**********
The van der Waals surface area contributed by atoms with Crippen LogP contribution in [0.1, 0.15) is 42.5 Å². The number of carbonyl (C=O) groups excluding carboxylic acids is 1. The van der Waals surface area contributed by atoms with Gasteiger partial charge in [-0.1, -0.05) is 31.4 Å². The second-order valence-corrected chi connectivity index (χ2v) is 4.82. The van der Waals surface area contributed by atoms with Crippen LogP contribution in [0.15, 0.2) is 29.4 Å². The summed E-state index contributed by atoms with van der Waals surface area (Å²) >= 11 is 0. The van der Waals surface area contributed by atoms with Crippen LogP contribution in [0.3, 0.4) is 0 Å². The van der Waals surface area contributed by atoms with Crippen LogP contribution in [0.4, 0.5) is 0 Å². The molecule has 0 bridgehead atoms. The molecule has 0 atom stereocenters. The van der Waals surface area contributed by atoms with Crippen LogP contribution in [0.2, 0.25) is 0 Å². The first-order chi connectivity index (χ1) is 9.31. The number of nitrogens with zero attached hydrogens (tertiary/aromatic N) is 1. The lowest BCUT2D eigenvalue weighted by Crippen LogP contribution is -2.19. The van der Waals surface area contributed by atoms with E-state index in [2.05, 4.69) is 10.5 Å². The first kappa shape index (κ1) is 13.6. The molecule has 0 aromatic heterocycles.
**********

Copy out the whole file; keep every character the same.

The van der Waals surface area contributed by atoms with Crippen LogP contribution in [0.1, 0.15) is 42.5 Å². The number of carbonyl (C=O) groups excluding carboxylic acids is 1. The van der Waals surface area contributed by atoms with Gasteiger partial charge in [-0.1, -0.05) is 31.4 Å². The second-order valence-corrected chi connectivity index (χ2v) is 4.82. The van der Waals surface area contributed by atoms with Crippen LogP contribution in [0.15, 0.2) is 29.4 Å². The summed E-state index contributed by atoms with van der Waals surface area (Å²) >= 11 is 0. The van der Waals surface area contributed by atoms with Crippen LogP contribution in [0.3, 0.4) is 0 Å². The van der Waals surface area contributed by atoms with Crippen LogP contribution in [0.4, 0.5) is 0 Å². The molecule has 0 bridgehead atoms. The molecule has 0 atom stereocenters. The van der Waals surface area contributed by atoms with Crippen LogP contribution in [0.2, 0.25) is 0 Å². The first-order chi connectivity index (χ1) is 9.31. The number of nitrogens with zero attached hydrogens (tertiary/aromatic N) is 1. The lowest BCUT2D eigenvalue weighted by Crippen LogP contribution is -2.19. The van der Waals surface area contributed by atoms with E-state index in [2.05, 4.69) is 10.5 Å². The first kappa shape index (κ1) is 13.6. The molecule has 0 aromatic heterocycles.